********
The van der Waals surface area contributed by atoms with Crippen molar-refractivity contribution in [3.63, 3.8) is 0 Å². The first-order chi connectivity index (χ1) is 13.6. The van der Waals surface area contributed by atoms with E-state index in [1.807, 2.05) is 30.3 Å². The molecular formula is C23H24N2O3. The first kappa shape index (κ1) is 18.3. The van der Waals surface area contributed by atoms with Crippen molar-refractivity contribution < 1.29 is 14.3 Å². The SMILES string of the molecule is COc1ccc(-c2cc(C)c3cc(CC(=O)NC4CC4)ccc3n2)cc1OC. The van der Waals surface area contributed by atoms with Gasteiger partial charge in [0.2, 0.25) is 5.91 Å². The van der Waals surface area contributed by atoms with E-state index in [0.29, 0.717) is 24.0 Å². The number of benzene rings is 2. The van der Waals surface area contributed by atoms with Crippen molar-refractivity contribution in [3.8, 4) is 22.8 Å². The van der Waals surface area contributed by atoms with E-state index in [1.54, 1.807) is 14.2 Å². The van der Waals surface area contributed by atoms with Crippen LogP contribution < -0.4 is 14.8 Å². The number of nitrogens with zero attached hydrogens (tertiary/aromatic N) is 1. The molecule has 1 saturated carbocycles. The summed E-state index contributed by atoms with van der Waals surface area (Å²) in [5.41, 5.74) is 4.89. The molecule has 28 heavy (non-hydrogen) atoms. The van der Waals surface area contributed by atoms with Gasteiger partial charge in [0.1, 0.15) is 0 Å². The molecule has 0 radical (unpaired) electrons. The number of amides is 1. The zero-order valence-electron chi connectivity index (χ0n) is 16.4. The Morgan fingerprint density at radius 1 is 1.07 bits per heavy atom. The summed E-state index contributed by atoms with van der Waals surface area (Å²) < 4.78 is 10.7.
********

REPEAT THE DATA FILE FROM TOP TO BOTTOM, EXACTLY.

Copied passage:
The van der Waals surface area contributed by atoms with Crippen molar-refractivity contribution in [3.63, 3.8) is 0 Å². The first-order chi connectivity index (χ1) is 13.6. The van der Waals surface area contributed by atoms with E-state index in [1.807, 2.05) is 30.3 Å². The molecular formula is C23H24N2O3. The first kappa shape index (κ1) is 18.3. The van der Waals surface area contributed by atoms with Crippen molar-refractivity contribution < 1.29 is 14.3 Å². The SMILES string of the molecule is COc1ccc(-c2cc(C)c3cc(CC(=O)NC4CC4)ccc3n2)cc1OC. The van der Waals surface area contributed by atoms with Gasteiger partial charge in [0.2, 0.25) is 5.91 Å². The van der Waals surface area contributed by atoms with E-state index in [0.29, 0.717) is 24.0 Å². The number of benzene rings is 2. The van der Waals surface area contributed by atoms with Crippen molar-refractivity contribution in [3.8, 4) is 22.8 Å². The van der Waals surface area contributed by atoms with E-state index in [1.54, 1.807) is 14.2 Å². The van der Waals surface area contributed by atoms with Crippen LogP contribution < -0.4 is 14.8 Å². The number of nitrogens with zero attached hydrogens (tertiary/aromatic N) is 1. The molecule has 1 saturated carbocycles. The summed E-state index contributed by atoms with van der Waals surface area (Å²) in [5.41, 5.74) is 4.89. The molecule has 28 heavy (non-hydrogen) atoms. The van der Waals surface area contributed by atoms with Gasteiger partial charge in [0.1, 0.15) is 0 Å². The molecule has 0 radical (unpaired) electrons. The number of amides is 1. The zero-order valence-electron chi connectivity index (χ0n) is 16.4. The Morgan fingerprint density at radius 1 is 1.07 bits per heavy atom. The summed E-state index contributed by atoms with van der Waals surface area (Å²) < 4.78 is 10.7.